4.
Take a long piece of light-colored string and any circular
object. Your object should be at least a few centimeters
across. A diameter of a circle is any line segment stretched
all the way across the circle that passes through the center
of the circle. Use the string to carefully measure out and
cut a diameter of your circle. Fold the diameter in half.
With a dry erase or permanent marker, use the folded
diameter to mark out eight or so radiuses (not diameters)
along your remaining string. (Some people say “radii”
instead of “radiuses.” Either one is fine.) Measure the
number of radiuses that fit around your circle by wrapping
the string around it and counting. Compare your number
of radiuses with the results of your classmates.
If you were very careful in the previous problem, you
probably got something like 6 radiuses, plus a little bit.
If you were to repeat this activity, but had a very smooth
circle, a very accurate ruler, a string that doesn’t stretch,
and a very large supply of patience and luck, you might get
a value somewhere close to 6.28 radiuses. If you tried this
with a bigger circle or a smaller circle, it wouldn’t make a
difference. You’d always get the same number: about 6.28.
For historical reasons, people usually talk about half of
this number. Do you recognize it?

Journeys in Film
: Hidden Figures
8.
Out of all the planets that orbit the sun, Venus has an orbit
that is closest to a perfect circle. On average, Venus is
0.723 AU from the sun. Venus takes about 225 Earth days
to orbit the sun. What is the average speed of Venus in its
orbit, in AU per day? In meters per second?
9.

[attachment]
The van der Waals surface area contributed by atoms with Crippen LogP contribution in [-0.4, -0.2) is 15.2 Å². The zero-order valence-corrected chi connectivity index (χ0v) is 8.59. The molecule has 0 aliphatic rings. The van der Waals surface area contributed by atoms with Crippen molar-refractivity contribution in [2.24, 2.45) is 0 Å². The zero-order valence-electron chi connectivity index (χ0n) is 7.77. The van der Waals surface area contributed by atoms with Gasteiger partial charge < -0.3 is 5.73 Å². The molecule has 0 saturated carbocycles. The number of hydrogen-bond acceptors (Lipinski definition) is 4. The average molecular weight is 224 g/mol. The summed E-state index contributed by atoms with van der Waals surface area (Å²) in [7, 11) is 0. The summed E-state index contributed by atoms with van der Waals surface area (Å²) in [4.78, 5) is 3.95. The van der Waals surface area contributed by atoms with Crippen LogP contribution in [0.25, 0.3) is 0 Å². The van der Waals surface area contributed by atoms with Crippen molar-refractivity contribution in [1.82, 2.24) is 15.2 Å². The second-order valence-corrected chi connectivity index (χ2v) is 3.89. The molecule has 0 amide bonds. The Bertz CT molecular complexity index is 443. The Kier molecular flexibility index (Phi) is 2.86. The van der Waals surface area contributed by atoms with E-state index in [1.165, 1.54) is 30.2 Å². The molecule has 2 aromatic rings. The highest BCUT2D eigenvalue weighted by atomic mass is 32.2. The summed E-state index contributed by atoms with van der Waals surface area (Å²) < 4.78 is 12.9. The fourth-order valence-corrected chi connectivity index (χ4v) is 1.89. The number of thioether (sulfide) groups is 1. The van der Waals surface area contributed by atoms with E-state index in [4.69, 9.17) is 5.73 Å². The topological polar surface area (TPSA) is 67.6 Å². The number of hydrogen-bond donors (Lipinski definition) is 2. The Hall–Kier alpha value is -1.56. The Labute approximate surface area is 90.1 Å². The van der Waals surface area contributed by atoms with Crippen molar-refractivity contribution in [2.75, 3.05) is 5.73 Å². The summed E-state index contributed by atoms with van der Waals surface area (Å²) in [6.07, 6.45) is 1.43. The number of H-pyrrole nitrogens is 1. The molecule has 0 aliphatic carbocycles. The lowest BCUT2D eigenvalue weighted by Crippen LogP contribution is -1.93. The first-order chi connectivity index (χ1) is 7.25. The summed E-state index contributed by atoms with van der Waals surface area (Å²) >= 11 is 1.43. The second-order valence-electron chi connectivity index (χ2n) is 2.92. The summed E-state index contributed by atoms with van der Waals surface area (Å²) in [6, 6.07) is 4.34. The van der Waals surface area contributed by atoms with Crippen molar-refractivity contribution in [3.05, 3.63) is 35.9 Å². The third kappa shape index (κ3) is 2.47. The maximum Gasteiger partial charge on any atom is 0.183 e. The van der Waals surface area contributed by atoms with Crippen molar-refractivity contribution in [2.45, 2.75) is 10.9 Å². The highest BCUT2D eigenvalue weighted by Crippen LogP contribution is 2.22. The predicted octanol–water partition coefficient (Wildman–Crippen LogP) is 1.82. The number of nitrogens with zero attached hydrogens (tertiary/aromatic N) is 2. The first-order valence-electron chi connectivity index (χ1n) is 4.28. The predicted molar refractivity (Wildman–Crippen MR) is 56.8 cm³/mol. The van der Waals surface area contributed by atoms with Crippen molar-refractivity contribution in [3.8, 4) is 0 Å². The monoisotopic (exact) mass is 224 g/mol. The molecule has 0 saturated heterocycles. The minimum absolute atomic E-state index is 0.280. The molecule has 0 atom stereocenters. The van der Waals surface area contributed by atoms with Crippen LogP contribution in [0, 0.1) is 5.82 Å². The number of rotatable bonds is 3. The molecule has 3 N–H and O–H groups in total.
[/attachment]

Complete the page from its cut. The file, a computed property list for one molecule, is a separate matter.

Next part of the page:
Draw a diagram that shows how the inside of a circle can
be approximated by a large number of triangles, each with
one corner at the center of the circle. If you increase the
number of triangles, what happens to the area of each
triangle? Does the approximation get better, worse, or stay
the same? Why?
10.
One way to calculate the area of a circle is to use the
formula
. Explain why this formula works.
11.
Another way to calculate the area of a circle is to use the
formula
. Explain why this formula works.
12.
What is the area enclosed by the orbit of Venus, in square
AU? In square meters? (This may seem like a silly thing
to calculate, but, as you’ll find out soon, Johannes Kepler
figured out that it’s not actually all that silly.)
Handout 2
•
p . 2
Lesson
5
(MATHEMATICS)
Problems on Conic Sections
5.
Half the number of radiuses around a circle is called by the
Greek letter
, which has the symbol
. It is pronounced
“pie” by English speakers, as in pecan pie or apple pie,
and is spelled “pi.” Using methods that definitely do not
involve string or scissors, many people have calculated
to much higher accuracy than 3.14. Look up some of
the methods people have used over the years to calculate
approximations of
. (Just for fun, this site has a million
digits of
:
. The world
record for memorizing digits of
is over 70,000 digits
which took over 17 hours to recite.)
6.

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- Winter '17
- Mrs. Manternach